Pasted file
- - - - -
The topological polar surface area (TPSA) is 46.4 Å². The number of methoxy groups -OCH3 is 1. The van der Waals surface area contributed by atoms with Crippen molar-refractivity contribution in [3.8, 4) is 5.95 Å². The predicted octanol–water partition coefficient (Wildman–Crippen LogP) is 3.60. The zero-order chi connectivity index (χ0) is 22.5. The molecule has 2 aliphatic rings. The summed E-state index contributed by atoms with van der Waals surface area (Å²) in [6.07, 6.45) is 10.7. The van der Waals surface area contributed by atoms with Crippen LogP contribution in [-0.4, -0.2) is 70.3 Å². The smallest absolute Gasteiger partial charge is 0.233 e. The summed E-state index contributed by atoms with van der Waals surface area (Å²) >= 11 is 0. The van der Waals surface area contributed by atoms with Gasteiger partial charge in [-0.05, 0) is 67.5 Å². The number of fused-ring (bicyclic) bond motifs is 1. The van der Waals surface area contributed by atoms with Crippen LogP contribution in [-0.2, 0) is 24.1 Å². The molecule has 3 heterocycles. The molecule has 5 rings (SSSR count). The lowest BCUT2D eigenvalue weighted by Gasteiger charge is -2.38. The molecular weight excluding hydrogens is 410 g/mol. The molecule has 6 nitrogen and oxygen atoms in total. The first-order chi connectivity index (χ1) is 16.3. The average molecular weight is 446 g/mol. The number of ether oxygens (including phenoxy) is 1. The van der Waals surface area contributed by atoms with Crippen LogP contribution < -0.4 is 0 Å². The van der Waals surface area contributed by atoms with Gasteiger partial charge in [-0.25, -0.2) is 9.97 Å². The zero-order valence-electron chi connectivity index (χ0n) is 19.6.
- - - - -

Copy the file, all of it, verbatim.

The topological polar surface area (TPSA) is 46.4 Å². The number of methoxy groups -OCH3 is 1. The van der Waals surface area contributed by atoms with Crippen molar-refractivity contribution in [3.8, 4) is 5.95 Å². The predicted octanol–water partition coefficient (Wildman–Crippen LogP) is 3.60. The zero-order chi connectivity index (χ0) is 22.5. The molecule has 2 aliphatic rings. The summed E-state index contributed by atoms with van der Waals surface area (Å²) in [6.07, 6.45) is 10.7. The van der Waals surface area contributed by atoms with Crippen LogP contribution in [-0.4, -0.2) is 70.3 Å². The smallest absolute Gasteiger partial charge is 0.233 e. The summed E-state index contributed by atoms with van der Waals surface area (Å²) >= 11 is 0. The van der Waals surface area contributed by atoms with Gasteiger partial charge in [-0.05, 0) is 67.5 Å². The number of fused-ring (bicyclic) bond motifs is 1. The van der Waals surface area contributed by atoms with Crippen LogP contribution in [-0.2, 0) is 24.1 Å². The molecule has 3 heterocycles. The molecule has 5 rings (SSSR count). The lowest BCUT2D eigenvalue weighted by Gasteiger charge is -2.38. The molecular weight excluding hydrogens is 410 g/mol. The molecule has 6 nitrogen and oxygen atoms in total. The first-order chi connectivity index (χ1) is 16.3. The average molecular weight is 446 g/mol. The number of ether oxygens (including phenoxy) is 1. The van der Waals surface area contributed by atoms with Crippen LogP contribution < -0.4 is 0 Å². The van der Waals surface area contributed by atoms with Gasteiger partial charge in [-0.25, -0.2) is 9.97 Å². The zero-order valence-electron chi connectivity index (χ0n) is 19.6.